On April 12, 1961, Russian cosmonaut Yuri Gargarin became the first human being to achieve Earth orbit, effectively winning the space race. At NASA, scientists sighed, poured more coffee, and redoubled their efforts.
In New York, Stan Lee and Jack Kirby created the Fantastic Four.
With a new FF movie coming out, readers and fans are thinking about the place of Marvel’s First Family in any number of geeky hierarchies. Alex Pappademas has a nice essay on Grantland arguing for their importance based on family and fatherhood. As someone who has a straight-up Hickman-inspired Thinking Room (ok, a wall with chalkboard paint) and a son with a 4 1/2 onesie, I wholeheartedly agree. But I think that the real resonance of the FF is more than bickering in the Fantastic-car or being able to walk around in front of each other in a towel. I think that their importance — and I use that word seriously — is tied up in their collective, cultural origin. But maybe not like you think.
Most readers agree that part of the genesis of the FF was the very real space race. After all, the first thing Reed, Sue, Johnny, and Ben do is to steal a rocket.
Once they clear the atmosphere, they proudly declare that they are “the first!” though by the time the issue came out, Gargarin was already pointing to the scoreboard. The FF was just a fantasy. But what happens next was not. Reed, Sue, Johnny, and Ben get bombarded by RAK TAC TAC TAC TAC “cosmic rays.” That seemed like Star Trek science to me when I first read it in my Avon Pocket digest, but cosmic rays were actually one of the real reasons the U.S. was hesitant in sending men up past the upper atmosphere. Popular Science called them “death rays” that existed in a “narrow band” “1,000 miles up” from “a stream of fast electrons from the sun.”
Kirby had drawn cosmic rays before, but notice at how closely the language resembles the article. The cosmic rays go right through human tissue, appear as rays and flashes, and are “heavy particles.” There are tons of articles about cosmic rays and that word “heavy” gets used a lot. They have “heavy nuclei” and NASA struggles with “heavy shielding.” Pre-Thing Ben uses it, too.
Our astronauts (ok, technically they aren’t all astronauts) land, more or less successfully. But like the “space medicine experts,” they have no idea what to expect. In other words, the experience — winning (losing) the space race — has nothing but painful, bad consequences. The whole experience is loaded with disaster. Not like the U-Foes, but still.
A year earlier, on March 8, 1960, four Soviet sailors were rescued by an American boat after being trapped for 49 days in a submarine. But the American rescuers weren’t the focus of the story – the Russians were. They were tired and hungry, but they had survived an incredible ordeal. Even President Eisenhower had to publicly call them heroes. But it was tinged with a little bit of loss. They were Soviets, after all. The press called them “The Four” and followed their triumphant return all the way home to a massive parade in Moscow.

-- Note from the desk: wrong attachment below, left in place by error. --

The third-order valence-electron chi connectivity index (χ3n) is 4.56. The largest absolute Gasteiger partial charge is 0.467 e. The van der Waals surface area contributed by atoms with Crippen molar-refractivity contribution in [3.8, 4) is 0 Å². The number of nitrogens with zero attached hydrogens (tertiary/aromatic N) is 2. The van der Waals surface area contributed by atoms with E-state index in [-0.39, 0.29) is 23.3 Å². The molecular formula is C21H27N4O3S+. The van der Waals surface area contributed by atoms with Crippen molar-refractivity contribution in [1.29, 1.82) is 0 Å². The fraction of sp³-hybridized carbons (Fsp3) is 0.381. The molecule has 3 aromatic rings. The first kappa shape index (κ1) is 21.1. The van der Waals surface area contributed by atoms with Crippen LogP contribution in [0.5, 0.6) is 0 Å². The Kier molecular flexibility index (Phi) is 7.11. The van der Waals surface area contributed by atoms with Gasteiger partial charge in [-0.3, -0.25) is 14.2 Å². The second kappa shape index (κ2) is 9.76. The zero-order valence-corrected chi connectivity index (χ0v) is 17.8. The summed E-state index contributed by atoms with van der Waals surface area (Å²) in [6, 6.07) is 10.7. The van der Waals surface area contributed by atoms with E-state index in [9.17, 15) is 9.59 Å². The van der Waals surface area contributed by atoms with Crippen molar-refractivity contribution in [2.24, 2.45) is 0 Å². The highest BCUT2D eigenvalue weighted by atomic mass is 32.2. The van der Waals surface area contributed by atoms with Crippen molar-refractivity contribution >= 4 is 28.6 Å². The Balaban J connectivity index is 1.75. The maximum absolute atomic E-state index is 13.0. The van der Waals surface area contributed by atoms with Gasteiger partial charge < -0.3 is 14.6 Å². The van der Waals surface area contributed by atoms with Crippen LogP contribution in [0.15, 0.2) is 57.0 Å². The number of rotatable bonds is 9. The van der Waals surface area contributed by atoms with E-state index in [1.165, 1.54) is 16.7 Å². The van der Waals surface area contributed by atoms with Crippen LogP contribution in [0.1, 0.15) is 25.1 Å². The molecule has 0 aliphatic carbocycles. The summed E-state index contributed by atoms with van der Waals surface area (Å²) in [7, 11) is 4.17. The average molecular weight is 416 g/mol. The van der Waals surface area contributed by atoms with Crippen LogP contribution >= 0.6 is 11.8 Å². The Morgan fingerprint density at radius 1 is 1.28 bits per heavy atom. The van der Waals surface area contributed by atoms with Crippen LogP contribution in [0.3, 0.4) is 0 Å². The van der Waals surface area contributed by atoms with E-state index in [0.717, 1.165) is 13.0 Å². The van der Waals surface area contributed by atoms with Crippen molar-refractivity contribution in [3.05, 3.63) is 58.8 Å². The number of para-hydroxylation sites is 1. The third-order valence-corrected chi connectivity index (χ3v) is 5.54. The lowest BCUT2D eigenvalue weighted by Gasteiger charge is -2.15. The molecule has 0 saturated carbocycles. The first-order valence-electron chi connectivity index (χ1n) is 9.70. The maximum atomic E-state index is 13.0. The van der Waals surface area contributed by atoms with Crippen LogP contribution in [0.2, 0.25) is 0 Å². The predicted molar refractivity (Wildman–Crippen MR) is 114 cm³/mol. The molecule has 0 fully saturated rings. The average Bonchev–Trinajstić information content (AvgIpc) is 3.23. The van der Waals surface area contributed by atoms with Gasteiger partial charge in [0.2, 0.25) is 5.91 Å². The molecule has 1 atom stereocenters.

When the Four emerged from the ship, they were emaciated, long, and scary-looking. They were heroes, though at great physical cost.
If you’ve been reading this column, you know it’s been our growing, unexpected general theory that most of the early Marvel heroes have some bit of the sideshow freak to them. With the FF, I think that’s the case, too. The usual sideshow rooms at Coney Island and elsewhere saw acts like the Invisible Lady, the Rubber-Faced Man, and so on. We’ve already seen the Torch here.
With the FF though, I think it’s more complicated. Everybody knows the FF is about the space race, but I’d say it’s really about losing it. There is something about these good-looking young adventurers being turned into sympathetic, heroic freaks that pulls back to America’s national shame at losing to the Soviets. Or being less heroic than a bunch of stretched-out sailors. I think that’s why the FF look the way they do, with their problematic power sets. If comics superheroes reflect the culture, then the FF had to reflect that low self-esteem and uphill climb of coming in #2 to Yuri. They would have to wear similar uniforms like the Russians would and work towards a common good. Let’s face it, are any superheroes less selfish than the Fantastic Four? They had to be scientists instead of jawbones; collectivism instead of capes.
They just couldn’t be Superman. They had already lost.
I’m a huge FF fan and I am not alone. Has anyone out there stood in front of an elevator and touched their belt buckle? Or wanted their own pet Galactus? Or built a portal to the Negative Zone? Or called your 4th-grade substitute teacher a Skrull? There is an era or run for every kind of reader — Lee & Kirby, Wolfman, Buscema, Byrne, and Hickman. The FF as a whole, over time, is really as good as superhero comics gets. And unlike Superman, Batman, or Wonder Woman, they’ve also changed considerably since 1961, at least in the slow, geologically-paced way that comics sometimes — barely — can. They may not be as iconic as the others, but maybe that’s because of where — and how — they started: as second-best, amateur astronauts set to conquer all the comics genres, backlit by failure and cosmic rays.
If you’re interested in FF history, I highly recommend Stan Lee & Jack Kirby: The Wonder Years by the late Mark Alexander. Really great stuff.
Brad Ricca is the author of Super Boys: The Amazing Adventures of Jerry Siegel & Joe Shuster – The Creators of Superman, now available in paperback. He also writes the column “Luminous Beings Are We” for StarWars.com. Visit www.super-boys.com and follow @BradJRicca.